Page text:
In a glowing interview published in Vogue in March this year, the magazine famously referred to the wife of Syrian president Bashar al Assad as a "rose in the desert" - while Paris Match proclaimed her to be an "element of light in a country full of shadow zones". But behind the glamorous veneer, who is Asma al Assad?
Known as "Emma" while growing up, 36-year-old Asma was born and raised in Acton, West London, and attended a local Church of England school before going on to achieve a first in computer science at King's College London.
The daughter of a Sunni Syrian family, originally from Homs, she first met Bashar al Assad during a family holiday to Syria. In 1998, she began working in the hedge fund management division at Deutsche Bank, but gave that up when she moved to Syria and married Bashar in 2000.
Since becoming Syria's first lady, she has been the focus of much national and international media attention, and has been lauded for her work in setting up charities and NGOs, as well as encouraging young people to take an active role in Syrian society.
But since the people of Syria rose up in March to protest against her husband's iron rule, there has been increasing speculation about where Asma's true loyalties lie and she has made no moves to condemn the regime's brutal crackdown on protesters.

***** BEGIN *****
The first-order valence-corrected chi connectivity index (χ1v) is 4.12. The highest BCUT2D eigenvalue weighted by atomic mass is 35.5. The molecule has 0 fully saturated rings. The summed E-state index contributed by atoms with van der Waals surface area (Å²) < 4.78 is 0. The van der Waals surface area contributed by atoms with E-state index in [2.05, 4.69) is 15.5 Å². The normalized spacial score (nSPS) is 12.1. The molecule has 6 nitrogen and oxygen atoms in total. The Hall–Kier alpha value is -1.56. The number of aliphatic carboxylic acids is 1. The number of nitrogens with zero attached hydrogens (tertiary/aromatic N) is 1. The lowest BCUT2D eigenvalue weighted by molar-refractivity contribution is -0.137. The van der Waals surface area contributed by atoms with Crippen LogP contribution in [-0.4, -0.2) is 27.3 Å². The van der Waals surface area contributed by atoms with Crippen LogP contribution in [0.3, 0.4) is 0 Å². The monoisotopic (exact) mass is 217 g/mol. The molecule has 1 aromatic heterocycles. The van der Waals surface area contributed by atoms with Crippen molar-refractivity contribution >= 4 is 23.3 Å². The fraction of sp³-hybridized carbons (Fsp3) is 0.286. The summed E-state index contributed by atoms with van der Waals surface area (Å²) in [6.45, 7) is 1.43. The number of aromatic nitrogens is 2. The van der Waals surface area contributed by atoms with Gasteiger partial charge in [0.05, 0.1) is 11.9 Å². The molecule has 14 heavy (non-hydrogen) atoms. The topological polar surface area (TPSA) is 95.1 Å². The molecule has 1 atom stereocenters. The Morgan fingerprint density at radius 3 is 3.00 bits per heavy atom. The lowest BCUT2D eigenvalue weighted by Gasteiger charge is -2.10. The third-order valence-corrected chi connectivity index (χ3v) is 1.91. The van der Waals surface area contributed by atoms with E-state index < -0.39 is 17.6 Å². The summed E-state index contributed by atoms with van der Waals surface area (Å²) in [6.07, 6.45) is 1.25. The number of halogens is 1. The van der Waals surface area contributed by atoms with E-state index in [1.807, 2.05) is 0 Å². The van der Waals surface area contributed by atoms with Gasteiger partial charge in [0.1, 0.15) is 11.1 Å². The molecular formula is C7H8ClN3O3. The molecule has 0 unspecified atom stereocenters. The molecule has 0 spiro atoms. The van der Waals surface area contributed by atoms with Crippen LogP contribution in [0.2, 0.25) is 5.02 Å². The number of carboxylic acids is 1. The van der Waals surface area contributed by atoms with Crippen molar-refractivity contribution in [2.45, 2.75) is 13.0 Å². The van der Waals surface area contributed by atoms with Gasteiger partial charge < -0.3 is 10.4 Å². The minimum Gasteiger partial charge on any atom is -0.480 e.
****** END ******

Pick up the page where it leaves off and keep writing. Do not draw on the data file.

Indeed, when confronted with the reality of the violence used against innocent civilians last week, she reportedly said nothing at all.
"We told her about the security forces attacking demonstrators. About them taking wounded people from cars and preventing people from getting to hospital... There was no reaction. She didn't react at all. It was just like I was telling a normal story, something that happens every day," The Independent reports a Syrian aid worker as saying.
It is hardly surprising, then, that the ill-timed Vogue interview has been pulled from the magazine's website. It seems no one wishes to be associated with any part of the Syrian regime anymore and many suspect that the polished, beautiful exterior of Asma al Assad belies the ugly face of Syrian authoritarianism.
But Chris Doyle, director of the Council of Arab-British Understanding (CAABU), said even if Asma was horrified by the murders being perpetrated in her husband's name, she would not be permitted to speak out.
"Whatever her own views, she is completely hamstrung," he said. "There is no way the regime would allow her any room to voice dissent or leave the country. You can forget it."